Sum up the themes restated in number 52, the coda to Song of Myself.

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In 52, Whitman says, "I too am not a bit tamed, I too am untranslatable," echoing the idea from 51, that he contains "multitudes" and even "contradicts" himself. In the coda, Whitman revisits the idea that no one is a monolith; no one is uniform and consistent all the time. That is a good thing, part of our human condition. Whitman welcomes all of these potentially contradictory parts of himself, and he revels in them and their variety.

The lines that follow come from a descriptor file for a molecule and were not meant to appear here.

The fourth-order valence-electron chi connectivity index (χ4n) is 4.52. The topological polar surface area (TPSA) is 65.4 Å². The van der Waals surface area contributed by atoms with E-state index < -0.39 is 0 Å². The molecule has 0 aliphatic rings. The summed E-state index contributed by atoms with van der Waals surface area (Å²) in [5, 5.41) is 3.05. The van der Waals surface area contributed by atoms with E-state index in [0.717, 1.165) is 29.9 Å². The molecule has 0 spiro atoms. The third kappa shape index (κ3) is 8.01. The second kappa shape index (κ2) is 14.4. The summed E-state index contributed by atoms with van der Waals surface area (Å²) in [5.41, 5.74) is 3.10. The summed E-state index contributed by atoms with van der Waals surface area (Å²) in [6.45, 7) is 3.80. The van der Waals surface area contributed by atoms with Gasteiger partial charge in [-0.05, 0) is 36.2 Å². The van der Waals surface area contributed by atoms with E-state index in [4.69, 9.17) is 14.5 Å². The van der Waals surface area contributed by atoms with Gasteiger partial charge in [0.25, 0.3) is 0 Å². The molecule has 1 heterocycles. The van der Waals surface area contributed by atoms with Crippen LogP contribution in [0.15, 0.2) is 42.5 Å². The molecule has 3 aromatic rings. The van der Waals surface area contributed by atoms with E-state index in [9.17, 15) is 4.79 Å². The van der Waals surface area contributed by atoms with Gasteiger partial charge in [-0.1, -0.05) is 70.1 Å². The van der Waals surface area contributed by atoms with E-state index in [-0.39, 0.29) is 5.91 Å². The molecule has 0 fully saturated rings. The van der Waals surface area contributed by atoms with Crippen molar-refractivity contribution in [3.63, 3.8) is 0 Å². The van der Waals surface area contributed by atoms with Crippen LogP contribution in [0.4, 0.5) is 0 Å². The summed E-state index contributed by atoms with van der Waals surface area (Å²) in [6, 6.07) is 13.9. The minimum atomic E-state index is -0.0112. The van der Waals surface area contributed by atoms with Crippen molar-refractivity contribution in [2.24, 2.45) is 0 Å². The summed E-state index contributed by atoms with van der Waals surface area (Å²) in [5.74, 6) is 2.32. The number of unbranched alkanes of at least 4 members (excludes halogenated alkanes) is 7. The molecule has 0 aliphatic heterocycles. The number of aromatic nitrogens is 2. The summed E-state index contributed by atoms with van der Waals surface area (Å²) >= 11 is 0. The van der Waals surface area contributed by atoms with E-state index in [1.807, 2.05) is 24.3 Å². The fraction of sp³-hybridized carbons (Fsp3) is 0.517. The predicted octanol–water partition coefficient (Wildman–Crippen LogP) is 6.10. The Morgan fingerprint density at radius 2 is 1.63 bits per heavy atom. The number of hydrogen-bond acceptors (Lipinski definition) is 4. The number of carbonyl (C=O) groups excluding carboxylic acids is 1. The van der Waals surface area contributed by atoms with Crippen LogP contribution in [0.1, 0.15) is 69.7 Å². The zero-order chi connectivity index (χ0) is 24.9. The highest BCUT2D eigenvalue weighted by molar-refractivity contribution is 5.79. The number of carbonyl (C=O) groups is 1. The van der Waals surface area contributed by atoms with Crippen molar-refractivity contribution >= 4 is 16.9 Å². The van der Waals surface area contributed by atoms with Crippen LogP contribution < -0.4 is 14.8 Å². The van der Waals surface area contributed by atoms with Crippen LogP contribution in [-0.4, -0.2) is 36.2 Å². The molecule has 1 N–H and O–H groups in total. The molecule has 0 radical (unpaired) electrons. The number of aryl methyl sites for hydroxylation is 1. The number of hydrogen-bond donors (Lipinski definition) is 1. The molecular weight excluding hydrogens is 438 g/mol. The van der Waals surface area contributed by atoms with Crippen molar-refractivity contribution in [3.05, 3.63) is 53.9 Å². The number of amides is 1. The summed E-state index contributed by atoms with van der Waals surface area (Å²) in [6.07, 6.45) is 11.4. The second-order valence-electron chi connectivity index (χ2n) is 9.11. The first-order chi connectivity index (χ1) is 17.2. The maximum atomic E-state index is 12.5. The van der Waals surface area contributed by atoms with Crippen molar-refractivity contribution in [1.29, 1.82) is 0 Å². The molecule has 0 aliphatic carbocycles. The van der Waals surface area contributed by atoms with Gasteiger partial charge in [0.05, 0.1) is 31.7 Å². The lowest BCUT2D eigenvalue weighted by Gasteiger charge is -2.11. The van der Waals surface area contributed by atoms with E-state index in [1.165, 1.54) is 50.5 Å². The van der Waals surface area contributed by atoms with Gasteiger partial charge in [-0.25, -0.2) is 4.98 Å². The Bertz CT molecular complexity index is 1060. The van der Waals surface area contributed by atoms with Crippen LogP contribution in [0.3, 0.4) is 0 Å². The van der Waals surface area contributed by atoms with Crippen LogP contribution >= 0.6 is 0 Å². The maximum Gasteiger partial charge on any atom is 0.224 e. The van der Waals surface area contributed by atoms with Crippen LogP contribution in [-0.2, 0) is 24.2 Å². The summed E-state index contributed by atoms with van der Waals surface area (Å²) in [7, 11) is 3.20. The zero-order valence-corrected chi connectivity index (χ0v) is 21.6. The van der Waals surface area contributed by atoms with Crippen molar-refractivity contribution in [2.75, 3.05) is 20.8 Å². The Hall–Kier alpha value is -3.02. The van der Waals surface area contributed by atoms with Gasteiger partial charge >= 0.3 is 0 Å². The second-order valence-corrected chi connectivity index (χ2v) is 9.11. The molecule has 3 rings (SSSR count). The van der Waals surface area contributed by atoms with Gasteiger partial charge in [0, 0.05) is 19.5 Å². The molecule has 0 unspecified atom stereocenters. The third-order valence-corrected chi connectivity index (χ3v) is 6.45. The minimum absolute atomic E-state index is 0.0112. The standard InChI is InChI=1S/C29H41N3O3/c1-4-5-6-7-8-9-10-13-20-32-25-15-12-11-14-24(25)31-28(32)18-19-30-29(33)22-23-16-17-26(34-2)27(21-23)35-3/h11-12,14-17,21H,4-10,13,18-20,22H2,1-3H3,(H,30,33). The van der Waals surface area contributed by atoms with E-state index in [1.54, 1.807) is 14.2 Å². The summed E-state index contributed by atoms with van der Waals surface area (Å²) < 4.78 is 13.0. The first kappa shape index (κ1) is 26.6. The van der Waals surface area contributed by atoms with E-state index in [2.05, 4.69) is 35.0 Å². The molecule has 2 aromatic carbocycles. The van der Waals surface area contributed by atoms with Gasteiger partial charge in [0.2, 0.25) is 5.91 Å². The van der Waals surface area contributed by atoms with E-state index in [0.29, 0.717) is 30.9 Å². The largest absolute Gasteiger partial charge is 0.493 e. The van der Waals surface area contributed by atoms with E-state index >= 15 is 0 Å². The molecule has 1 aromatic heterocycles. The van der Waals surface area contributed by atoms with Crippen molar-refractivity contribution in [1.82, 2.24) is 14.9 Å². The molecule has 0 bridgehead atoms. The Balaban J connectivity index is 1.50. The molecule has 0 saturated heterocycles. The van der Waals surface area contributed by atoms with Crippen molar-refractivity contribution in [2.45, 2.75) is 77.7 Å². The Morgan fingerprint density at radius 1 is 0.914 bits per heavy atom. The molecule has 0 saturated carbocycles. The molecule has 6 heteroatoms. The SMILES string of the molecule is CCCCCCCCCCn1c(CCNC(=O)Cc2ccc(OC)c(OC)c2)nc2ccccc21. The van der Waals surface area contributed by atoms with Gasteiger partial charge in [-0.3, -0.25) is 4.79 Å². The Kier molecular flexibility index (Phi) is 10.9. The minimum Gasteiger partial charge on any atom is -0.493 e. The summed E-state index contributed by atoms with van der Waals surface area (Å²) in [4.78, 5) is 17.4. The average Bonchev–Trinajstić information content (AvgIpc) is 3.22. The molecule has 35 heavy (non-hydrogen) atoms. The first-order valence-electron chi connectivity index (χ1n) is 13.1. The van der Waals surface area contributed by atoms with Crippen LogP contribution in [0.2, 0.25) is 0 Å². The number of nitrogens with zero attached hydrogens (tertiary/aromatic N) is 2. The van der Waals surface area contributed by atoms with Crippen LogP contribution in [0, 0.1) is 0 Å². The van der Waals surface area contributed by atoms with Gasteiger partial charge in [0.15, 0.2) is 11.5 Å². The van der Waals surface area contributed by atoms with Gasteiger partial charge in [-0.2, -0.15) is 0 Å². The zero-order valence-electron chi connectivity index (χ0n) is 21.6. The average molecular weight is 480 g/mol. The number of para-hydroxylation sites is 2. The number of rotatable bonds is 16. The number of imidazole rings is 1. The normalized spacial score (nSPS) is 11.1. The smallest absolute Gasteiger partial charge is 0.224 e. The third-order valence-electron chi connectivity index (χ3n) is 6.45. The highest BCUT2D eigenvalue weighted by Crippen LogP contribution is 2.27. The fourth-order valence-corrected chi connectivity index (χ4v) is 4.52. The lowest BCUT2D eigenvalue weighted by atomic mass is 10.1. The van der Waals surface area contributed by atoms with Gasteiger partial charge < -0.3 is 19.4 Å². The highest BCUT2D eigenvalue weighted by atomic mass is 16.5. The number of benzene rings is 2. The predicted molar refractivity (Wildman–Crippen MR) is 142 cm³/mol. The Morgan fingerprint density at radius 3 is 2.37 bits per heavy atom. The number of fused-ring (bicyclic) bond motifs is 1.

In 52, Whitman says, "I bequeath myself to the dirt to grow from the grass I love," echoing the idea that nothing dies, that "all goes onward and outward" from 6. In 6, he'd described grass as the "hair of graves," linking all life together, suggesting that the grass grows because and out of the bodies of those who were buried beneath it. Life and energy only change shape; they do not actually die. Now, he says that he bequeaths himself (to leave himself after his "death") to the earth so that he can grow into this same grass, connecting his life to that...

(The entire section contains 4 answers and 1050 words.)

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